I’ll show you how to modify a late-model Nintendo Famicom to a video output. For the kit version, it is necessary to assemble the video substrate (FCAV) before doing this modification. If you haven’t done so yet, please refer to this page to assemble it.
- Removing the Nintendo Famicom substrate
- Modifying the Famicom substrate
- Install the substrate in the case
- The remodel is complete
This is the tool you need for your modifications.
- Plus screwdriver
- Soldering iron
- Desoldering wire
- Thin nipper without blade spill
- Cellophane tape or polyimide tape
The desoldering wire looks like this.
Nippers, I found this easy to use. If there is a gap at the tip when the nipper blade is closed, it may not be possible to cut completely due to the blade spill, which may make work difficult. If you could not cut well, I would recommend getting a new one.
Removing the Nintendo Famicom substrate
Open the back cover
Turn the Famicom Main body over and remove the six screws to remove the back cover.
Removing the substrate
Remove the six screws around the substrate as well.
Remove the connector that connects to the controller.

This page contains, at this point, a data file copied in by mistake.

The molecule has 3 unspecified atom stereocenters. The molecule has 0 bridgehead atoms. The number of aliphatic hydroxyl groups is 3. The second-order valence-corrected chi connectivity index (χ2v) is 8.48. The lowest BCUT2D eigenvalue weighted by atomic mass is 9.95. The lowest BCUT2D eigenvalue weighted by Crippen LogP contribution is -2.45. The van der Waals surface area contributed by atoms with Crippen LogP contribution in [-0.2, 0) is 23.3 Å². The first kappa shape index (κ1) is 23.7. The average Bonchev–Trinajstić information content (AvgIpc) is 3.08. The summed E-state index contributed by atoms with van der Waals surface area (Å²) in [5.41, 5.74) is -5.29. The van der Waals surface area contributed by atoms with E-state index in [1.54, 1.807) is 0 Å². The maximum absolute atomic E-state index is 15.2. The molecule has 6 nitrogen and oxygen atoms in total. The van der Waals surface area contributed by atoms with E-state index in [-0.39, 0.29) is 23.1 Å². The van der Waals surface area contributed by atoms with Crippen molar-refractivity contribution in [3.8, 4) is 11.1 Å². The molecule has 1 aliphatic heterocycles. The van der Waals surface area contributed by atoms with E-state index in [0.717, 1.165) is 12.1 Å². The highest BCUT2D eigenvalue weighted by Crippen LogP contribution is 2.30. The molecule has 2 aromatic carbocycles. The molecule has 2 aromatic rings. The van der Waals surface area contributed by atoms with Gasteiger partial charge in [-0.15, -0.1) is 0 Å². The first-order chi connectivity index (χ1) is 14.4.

Remove the screw on the power switch, and remove the switch as well.
Separate the RF substrate
Separate the Famicom main substrate and RF substrate.
Use the desoldering wire to remove the solder at 8 points as shown in the picture below.
It’s quite difficult, so take the time to desolder. If you move the RF substrate slightly while desoldering, the solder between the substrate and the pins may come off easily. If you move it too far, the pattern will peel off, so try to move it carefully and slightly.
The RF substrate has been removed.
Modifying the Famicom substrate
Add a capacitor
The video of the Nintendo Famicom contains noise generated by memory access. In the case of the old RF connection (connected to the antenna wire), this noise was not very noticeable due to the degradation of the image caused by RF. However, when the video circuitry is converted to the new video circuitry, the noise, which was not noticeable until now, becomes more noticeable.
Therefore, I take measures to prevent the noise of the memory access from being mixed in as much as possible. There are two countermeasures to this.
- Add a capacitor to reduce voltage fluctuations in the power supply
- Find out signals directly from the video output pins
First of all, add the capacitor of noise reduction 1.
Install the first capacitor at this place in the photo.
It’s hard to tell where it is, so please look closely and install it in the same place.
Cut off the excess lead with a nipper. We will be using cut leads, so keep them instead of throwing them away.
This should also be installed in the same place as in the photo. As before, keep the cut lead for later use, not discard it.